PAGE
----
Women Founders with a Story Worth Sharing

April 4, 2022

women in business with an overlay of purple

 

Every entrepreneur takes a different path to realize their dream, but each has an origin story uniquely their own. Whether driven by passion or a solution to a problem, the learnings are steeped in the journey itself. This insightful conversation features Karen Blackwell, founder and CEO of Kanda Chocolates, and Abigail Wald,  founder of YES bar, as they discuss their entrepreneurial beginnings, their unforeseen challenges, and how social impact fuels their accomplishments and future aspirations. 

 

Moderated by Packed with Purpose Founder & CEO Leeatt Rothschild, this conversation was recorded as part of the 2022 “Empowered & Inspired: Conversations in Celebration of Women’s History Month” discussion series.

 

Key takeaways: 

  • Don’t let the perception of oversaturation limit your ideas—there is always room. For Karen, stepping into the chocolate bar industry and standing out seemed like a herculean task. But because of her conviction and research, she found that her product and her company’s mission addressed a missing segment of the United States chocolate market. (4:30)

  • Sometimes it takes a strong emotion—like grief or rage—to spur ingenuity. Abigail speaks on the motivation to create something joyful out of the frustration of having to say “no” to her son, who suffers from a variety of food sensitivities. Instead of focusing on the “lack” of food options, she flipped her perspective to one of celebration and gratitude. (6:45)

  • Having a support system that encompasses all your needs — physically, emotionally, or intellectually— is what gets many small business owners over the 3-year mark in terms of success. This helps to set up an orbit of people who are invested in your growth and support you as a person first, which translates into better outcomes in those first few years of building a brand.  (12:22) 

  • As business owners, especially in the world of CPG (and the pandemic), it’s vital to pay attention to the larger events transpiring around the globe. You’ll never be able to anticipate every supply chain challenge, but you’ll be able to pivot faster. And, by establishing good communications and partnerships, you can ensure that even when things do go wrong, you won’t be handling it alone. (16:17)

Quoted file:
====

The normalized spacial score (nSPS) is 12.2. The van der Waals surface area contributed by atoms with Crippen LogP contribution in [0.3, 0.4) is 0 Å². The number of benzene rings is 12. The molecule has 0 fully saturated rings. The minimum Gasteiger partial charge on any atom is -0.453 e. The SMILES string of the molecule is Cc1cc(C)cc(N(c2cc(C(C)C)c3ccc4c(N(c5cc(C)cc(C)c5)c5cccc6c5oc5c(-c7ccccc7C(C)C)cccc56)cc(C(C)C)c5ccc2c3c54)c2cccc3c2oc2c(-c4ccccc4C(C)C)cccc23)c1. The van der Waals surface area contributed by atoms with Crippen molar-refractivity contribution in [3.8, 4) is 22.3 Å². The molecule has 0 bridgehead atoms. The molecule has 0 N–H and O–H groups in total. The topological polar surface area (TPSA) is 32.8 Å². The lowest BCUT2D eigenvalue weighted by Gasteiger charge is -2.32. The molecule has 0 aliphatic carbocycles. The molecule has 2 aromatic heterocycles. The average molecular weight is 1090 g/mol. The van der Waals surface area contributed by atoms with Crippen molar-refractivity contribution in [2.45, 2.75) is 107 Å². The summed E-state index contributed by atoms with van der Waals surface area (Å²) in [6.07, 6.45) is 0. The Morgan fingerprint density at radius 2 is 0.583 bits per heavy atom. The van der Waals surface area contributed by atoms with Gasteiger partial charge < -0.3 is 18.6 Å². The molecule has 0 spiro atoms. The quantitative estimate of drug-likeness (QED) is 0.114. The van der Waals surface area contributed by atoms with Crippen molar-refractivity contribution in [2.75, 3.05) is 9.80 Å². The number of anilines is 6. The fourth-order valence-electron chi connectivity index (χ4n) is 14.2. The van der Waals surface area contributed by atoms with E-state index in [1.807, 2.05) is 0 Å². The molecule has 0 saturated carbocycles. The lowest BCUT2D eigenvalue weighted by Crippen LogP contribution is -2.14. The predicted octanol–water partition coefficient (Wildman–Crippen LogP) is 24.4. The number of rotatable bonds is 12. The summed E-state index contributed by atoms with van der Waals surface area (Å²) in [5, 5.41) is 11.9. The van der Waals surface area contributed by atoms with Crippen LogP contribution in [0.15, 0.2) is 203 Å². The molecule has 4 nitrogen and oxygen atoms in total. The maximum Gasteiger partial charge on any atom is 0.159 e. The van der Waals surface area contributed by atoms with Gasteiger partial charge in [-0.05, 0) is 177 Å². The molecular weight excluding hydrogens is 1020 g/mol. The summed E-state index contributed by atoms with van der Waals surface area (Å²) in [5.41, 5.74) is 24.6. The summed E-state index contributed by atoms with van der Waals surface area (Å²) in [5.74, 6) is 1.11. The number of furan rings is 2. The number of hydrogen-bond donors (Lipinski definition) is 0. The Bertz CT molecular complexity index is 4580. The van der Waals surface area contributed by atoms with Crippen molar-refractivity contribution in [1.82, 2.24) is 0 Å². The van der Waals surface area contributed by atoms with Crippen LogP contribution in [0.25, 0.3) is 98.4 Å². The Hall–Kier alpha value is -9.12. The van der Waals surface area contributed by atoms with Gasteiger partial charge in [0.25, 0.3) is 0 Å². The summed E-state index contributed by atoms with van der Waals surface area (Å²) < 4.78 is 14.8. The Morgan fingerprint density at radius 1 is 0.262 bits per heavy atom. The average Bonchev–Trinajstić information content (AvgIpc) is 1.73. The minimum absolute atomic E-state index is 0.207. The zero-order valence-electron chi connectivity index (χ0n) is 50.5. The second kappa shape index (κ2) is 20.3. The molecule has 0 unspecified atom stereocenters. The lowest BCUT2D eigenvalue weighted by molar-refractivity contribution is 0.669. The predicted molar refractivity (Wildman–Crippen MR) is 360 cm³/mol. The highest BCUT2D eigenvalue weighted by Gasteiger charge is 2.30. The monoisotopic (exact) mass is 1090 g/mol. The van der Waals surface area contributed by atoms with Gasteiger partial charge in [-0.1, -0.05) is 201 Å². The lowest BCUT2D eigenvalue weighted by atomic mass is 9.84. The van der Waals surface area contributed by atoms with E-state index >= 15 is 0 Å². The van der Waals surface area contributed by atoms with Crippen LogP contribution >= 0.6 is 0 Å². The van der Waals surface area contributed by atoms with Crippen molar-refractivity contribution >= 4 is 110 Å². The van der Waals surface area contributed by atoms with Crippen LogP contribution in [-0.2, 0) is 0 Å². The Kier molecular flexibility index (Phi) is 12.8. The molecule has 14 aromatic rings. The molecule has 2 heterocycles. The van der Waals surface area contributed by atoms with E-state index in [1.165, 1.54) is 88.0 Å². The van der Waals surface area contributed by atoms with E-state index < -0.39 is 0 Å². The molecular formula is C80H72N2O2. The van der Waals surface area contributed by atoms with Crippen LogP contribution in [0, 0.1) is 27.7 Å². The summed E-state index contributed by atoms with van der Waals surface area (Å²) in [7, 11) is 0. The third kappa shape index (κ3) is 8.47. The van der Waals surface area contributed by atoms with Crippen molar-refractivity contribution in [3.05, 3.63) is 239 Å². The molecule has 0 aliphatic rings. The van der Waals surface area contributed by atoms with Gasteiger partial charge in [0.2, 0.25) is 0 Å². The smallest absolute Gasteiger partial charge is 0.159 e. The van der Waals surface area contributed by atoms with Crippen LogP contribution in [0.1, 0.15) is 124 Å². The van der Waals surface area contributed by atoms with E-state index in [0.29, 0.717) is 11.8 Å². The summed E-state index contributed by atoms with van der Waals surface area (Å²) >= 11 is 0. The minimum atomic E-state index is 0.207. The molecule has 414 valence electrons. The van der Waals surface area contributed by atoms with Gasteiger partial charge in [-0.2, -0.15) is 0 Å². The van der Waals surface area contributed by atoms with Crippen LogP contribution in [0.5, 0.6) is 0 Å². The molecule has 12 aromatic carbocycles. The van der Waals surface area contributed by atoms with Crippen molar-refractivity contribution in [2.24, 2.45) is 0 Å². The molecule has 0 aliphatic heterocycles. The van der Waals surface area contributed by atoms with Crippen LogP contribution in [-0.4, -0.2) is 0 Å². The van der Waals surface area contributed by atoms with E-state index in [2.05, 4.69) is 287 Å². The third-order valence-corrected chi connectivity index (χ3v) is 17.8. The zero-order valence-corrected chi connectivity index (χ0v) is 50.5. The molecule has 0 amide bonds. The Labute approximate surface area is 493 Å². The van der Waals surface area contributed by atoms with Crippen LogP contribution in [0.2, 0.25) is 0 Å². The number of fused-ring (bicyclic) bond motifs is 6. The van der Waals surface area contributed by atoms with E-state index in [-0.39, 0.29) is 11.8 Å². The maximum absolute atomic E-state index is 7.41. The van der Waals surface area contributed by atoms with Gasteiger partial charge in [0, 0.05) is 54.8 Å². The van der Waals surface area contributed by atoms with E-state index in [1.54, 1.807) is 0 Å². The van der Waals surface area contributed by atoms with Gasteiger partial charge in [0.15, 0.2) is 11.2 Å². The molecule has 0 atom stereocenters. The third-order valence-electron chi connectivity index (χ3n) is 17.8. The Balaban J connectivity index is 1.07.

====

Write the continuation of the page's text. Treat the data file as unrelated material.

• Have the courage to say “yes, I’ll do it!” and jump at the small tasks. But, follow your instincts and make sure it aligns to your true purpose. Allow yourself the time to grow into the person your business needs you to be to become the version of success you envision. (29:40)

 

Our Panelist’s Advice for Other Women-Owned Businesses: 

 

“Do it. Do it, do it. And, get support. Because you likely will encounter who aren’t used to you having such a big voice. That’s possible. And, you’ll encounter people who are there to support you. Find your “why.” What is it you’re fighting for. Find your rage…don’t just create a product. The world doesn’t need more products. But if you have a mission, if you have something that you want to be different, something that pisses you off every day —that is it. That’s what you’re here to say “oh, I have a voice about something, does anybody else agree with me?” And say it loud and clear. Loud and Clear. And people will be there.” – Abigail Wald (26:12)

“Start your business with the idea in your head that you’re a Big Corporation. If I hadn’t have certified [as a Women-Owned business] if I didn’t follow the FDA labeling, all those little things… a year later I wouldn’t have known the opportunity that were going to come were going to come. And so, a lot of these opportunities have come because I was prepared, because I did have that insurance. I’m sharing that because it’s so important to start with the basics and from a budget standpoint (yes I’m all about bootstrapping) but I was like  ‘I’m going to create a corporation,‘  let me pretend in my mind that I own a $20 billion business and what does that look like so that the foundation starts from that point.” -Karen M. Blackwell (27:58)